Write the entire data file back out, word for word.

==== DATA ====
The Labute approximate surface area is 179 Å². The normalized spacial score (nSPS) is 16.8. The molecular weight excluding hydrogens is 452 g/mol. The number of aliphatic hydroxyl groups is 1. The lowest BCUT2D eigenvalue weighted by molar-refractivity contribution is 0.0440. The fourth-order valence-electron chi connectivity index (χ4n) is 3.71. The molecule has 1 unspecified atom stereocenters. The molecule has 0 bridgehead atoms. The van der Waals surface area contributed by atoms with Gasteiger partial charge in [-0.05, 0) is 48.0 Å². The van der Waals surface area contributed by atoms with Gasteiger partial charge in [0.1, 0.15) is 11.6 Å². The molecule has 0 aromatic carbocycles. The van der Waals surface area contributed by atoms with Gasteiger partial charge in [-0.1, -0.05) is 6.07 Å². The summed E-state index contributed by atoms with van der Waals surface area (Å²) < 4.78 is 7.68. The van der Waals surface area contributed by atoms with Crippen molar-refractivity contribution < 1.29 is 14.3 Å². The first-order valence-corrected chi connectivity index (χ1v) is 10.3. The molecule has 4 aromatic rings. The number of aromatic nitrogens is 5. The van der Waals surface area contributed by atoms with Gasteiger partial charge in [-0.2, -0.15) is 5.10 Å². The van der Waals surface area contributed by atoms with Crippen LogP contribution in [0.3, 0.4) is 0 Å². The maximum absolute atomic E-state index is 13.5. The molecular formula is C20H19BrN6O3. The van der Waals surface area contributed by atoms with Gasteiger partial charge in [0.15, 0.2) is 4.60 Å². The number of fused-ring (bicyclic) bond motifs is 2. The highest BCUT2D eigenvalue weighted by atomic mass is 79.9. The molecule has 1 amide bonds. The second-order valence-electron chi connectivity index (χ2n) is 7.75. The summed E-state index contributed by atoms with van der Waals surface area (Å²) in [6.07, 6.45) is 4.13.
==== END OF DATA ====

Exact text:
The Labute approximate surface area is 179 Å². The normalized spacial score (nSPS) is 16.8. The molecular weight excluding hydrogens is 452 g/mol. The number of aliphatic hydroxyl groups is 1. The lowest BCUT2D eigenvalue weighted by molar-refractivity contribution is 0.0440. The fourth-order valence-electron chi connectivity index (χ4n) is 3.71. The molecule has 1 unspecified atom stereocenters. The molecule has 0 bridgehead atoms. The van der Waals surface area contributed by atoms with Gasteiger partial charge in [-0.05, 0) is 48.0 Å². The van der Waals surface area contributed by atoms with Gasteiger partial charge in [0.1, 0.15) is 11.6 Å². The molecule has 0 aromatic carbocycles. The van der Waals surface area contributed by atoms with Gasteiger partial charge in [-0.1, -0.05) is 6.07 Å². The summed E-state index contributed by atoms with van der Waals surface area (Å²) < 4.78 is 7.68. The van der Waals surface area contributed by atoms with Crippen molar-refractivity contribution < 1.29 is 14.3 Å². The first-order valence-corrected chi connectivity index (χ1v) is 10.3. The molecule has 4 aromatic rings. The number of aromatic nitrogens is 5. The van der Waals surface area contributed by atoms with Gasteiger partial charge in [-0.2, -0.15) is 5.10 Å². The van der Waals surface area contributed by atoms with Crippen LogP contribution in [0.3, 0.4) is 0 Å². The maximum absolute atomic E-state index is 13.5. The molecular formula is C20H19BrN6O3. The van der Waals surface area contributed by atoms with Gasteiger partial charge in [0.15, 0.2) is 4.60 Å². The number of fused-ring (bicyclic) bond motifs is 2. The highest BCUT2D eigenvalue weighted by atomic mass is 79.9. The molecule has 1 amide bonds. The second-order valence-electron chi connectivity index (χ2n) is 7.75. The summed E-state index contributed by atoms with van der Waals surface area (Å²) in [6.07, 6.45) is 4.13.